Because of Aaron Morse’s history with cancer and chemotherapy, rescue crews took him to St. Patrick Hospital, along with the pickup driver’s husband. The 19-year-old Morse, who is repeating his senior year because he missed so much time to cancer treatment last year, suffered bruised kneecaps in the crash and was expected to be home Sunday night, his mother said. Pfau said the pickup driver’s husband had a broken leg and cuts on his face.
The other boys went to Community Medical Center.
In Superior, parents and friends ran from their homes and ventured out into the icy evening.
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“The roads were horrible,” said Janet Smith, Billy’s mother. “I saw an accident right up in front of me — I had to go up onto the guardrail.”
Then she got to Community.
“Wow,” she said. “that emergency room was a mess. ... There were a lot of upset people. It was pretty stressful in there. I give a lot of credit to those ER nurses and the doctor. They were just stellar in calming people down and talking to the kids.”
Billy Smith has a broken tibia and a leg wound that went all the way to the bone, she said. He was expected to be home by Sunday night.
The couple from Valley Christian who’d called police showed up at the emergency room, checking to make sure all of the boys were all right.
“It was their anniversary,” Janet Smith said. “I wish had gotten their names.”
Aaron Lowman, 17, who was in the front seat with Aaron Morse, had to be removed from the wreck with the Jaws of Life, Pfau said. Aaron Lowman broke his wrist, said his mother, Carol.
“Everybody’s alive. They’ve got bumps and bangs and things that can be stitched up,” she said.
Aaron Lowman got back to Superior about 1:30 a.m. Sunday.
“I was driving like a granny,” his mother said.
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Spud Crabb, 17, also got home early Sunday.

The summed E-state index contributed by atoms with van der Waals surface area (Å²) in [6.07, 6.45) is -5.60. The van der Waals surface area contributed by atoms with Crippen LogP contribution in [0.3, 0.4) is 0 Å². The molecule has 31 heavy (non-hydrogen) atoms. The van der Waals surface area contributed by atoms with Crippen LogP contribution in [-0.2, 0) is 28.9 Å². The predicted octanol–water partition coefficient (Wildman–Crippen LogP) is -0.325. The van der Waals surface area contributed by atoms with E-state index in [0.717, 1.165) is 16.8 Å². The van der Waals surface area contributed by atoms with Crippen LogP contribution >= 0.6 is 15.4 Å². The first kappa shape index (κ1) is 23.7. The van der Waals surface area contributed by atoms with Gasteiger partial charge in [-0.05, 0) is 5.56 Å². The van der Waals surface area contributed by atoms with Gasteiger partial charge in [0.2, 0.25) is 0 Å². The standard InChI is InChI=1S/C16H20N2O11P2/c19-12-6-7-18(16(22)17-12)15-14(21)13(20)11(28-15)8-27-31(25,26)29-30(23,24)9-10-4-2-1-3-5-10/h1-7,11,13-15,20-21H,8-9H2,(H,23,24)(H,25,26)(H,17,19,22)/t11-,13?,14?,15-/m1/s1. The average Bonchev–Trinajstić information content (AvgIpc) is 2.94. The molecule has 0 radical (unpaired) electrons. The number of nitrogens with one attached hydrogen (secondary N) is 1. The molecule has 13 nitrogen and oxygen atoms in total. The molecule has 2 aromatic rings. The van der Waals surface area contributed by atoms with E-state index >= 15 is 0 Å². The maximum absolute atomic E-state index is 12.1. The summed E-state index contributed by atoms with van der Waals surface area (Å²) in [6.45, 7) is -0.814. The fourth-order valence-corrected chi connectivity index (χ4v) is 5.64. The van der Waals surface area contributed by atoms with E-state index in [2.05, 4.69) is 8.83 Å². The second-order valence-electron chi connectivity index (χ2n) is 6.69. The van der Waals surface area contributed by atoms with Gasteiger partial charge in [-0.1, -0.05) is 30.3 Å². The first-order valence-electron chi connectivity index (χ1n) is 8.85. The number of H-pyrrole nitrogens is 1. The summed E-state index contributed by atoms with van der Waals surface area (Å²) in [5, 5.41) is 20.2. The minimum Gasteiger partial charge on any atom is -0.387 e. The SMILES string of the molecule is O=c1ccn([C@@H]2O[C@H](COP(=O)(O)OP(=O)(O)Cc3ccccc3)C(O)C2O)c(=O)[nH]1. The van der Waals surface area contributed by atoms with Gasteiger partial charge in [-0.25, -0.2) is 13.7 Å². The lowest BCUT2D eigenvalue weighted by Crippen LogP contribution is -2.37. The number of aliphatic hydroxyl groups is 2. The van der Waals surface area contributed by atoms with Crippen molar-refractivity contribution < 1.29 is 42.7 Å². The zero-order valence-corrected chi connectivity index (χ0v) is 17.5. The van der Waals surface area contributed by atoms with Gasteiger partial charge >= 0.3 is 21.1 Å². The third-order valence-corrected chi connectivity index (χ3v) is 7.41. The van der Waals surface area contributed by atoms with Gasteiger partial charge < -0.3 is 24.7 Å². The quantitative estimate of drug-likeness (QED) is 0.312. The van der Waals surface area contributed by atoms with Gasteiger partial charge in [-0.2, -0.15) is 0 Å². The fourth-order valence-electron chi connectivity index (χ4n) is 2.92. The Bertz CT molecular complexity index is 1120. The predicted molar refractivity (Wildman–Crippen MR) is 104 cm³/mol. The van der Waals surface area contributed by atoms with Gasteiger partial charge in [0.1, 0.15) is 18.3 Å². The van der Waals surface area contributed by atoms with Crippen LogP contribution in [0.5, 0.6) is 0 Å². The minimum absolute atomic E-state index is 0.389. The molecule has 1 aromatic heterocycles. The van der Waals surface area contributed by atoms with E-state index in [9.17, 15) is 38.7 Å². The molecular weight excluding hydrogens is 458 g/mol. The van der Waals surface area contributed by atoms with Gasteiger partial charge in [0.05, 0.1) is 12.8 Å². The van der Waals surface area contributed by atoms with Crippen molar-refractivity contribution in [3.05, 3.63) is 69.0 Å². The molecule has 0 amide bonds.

“He’s pretty sore,” his mom said, “mostly from the seat belt.”
Adam Kay also was released from the hospital, Patty Morse said, while Daylon Kuhl was kept for more observation.
Neither of their families could be reached for more detail.
Elizabeth Hyde of Stevensville, who was driving the truck, was cited for careless driving. Pfau said a witness reported the pickup was traveling at about 67 mph, “too fast for road conditions. ... She admitted she was driving way too fast.”
Meanwhile, all around Superior, people spent Sunday on their phones, trying to get more information.
“I couldn’t believe it,” Nicole Stroot, 16, a sophomore guard on the girls’ basketball team.
It was bittersweet, she said. “We were so excited from winning the game with four seconds left, and then to come home and hear about that. They wouldn’t have been there if they weren’t supporting us.”
The girls’ next game is Wednesday at the Western B Divisional at Pablo. Team members are considering inking the team numbers of the injured boys onto their arms for that game, Stroot said.
Carol Lowman keeps reminding herself and everyone around her of the key thing.
“Everybody’s alive,” she said. “There were bumps and bangs. Things that can be fixed up. None of them perished.”
Reporter Gwen Florio can be reached at 523-5268, or at firstname.lastname@example.org.